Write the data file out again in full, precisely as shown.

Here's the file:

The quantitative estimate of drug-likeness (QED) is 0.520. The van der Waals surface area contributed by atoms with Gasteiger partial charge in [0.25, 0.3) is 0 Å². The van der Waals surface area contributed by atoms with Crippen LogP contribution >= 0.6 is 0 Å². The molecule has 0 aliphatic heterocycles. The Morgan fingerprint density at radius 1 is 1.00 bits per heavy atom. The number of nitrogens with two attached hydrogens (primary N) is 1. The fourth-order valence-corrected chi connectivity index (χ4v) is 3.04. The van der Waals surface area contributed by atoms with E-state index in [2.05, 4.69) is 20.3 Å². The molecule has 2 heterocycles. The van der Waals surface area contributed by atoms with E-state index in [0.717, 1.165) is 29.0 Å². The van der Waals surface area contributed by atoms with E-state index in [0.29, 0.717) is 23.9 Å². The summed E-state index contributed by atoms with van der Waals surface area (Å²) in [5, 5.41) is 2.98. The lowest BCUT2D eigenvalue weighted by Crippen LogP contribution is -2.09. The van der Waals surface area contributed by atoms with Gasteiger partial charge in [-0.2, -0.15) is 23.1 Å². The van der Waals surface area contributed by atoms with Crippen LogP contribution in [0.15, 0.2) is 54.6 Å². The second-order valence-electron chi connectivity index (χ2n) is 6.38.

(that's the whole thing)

The quantitative estimate of drug-likeness (QED) is 0.520. The van der Waals surface area contributed by atoms with Gasteiger partial charge in [0.25, 0.3) is 0 Å². The van der Waals surface area contributed by atoms with Crippen LogP contribution >= 0.6 is 0 Å². The molecule has 0 aliphatic heterocycles. The Morgan fingerprint density at radius 1 is 1.00 bits per heavy atom. The number of nitrogens with two attached hydrogens (primary N) is 1. The fourth-order valence-corrected chi connectivity index (χ4v) is 3.04. The van der Waals surface area contributed by atoms with E-state index in [2.05, 4.69) is 20.3 Å². The molecule has 2 heterocycles. The van der Waals surface area contributed by atoms with E-state index in [0.717, 1.165) is 29.0 Å². The van der Waals surface area contributed by atoms with E-state index in [0.29, 0.717) is 23.9 Å². The summed E-state index contributed by atoms with van der Waals surface area (Å²) in [5, 5.41) is 2.98. The lowest BCUT2D eigenvalue weighted by Crippen LogP contribution is -2.09. The van der Waals surface area contributed by atoms with Gasteiger partial charge in [-0.2, -0.15) is 23.1 Å². The van der Waals surface area contributed by atoms with Crippen LogP contribution in [0.15, 0.2) is 54.6 Å². The second-order valence-electron chi connectivity index (χ2n) is 6.38.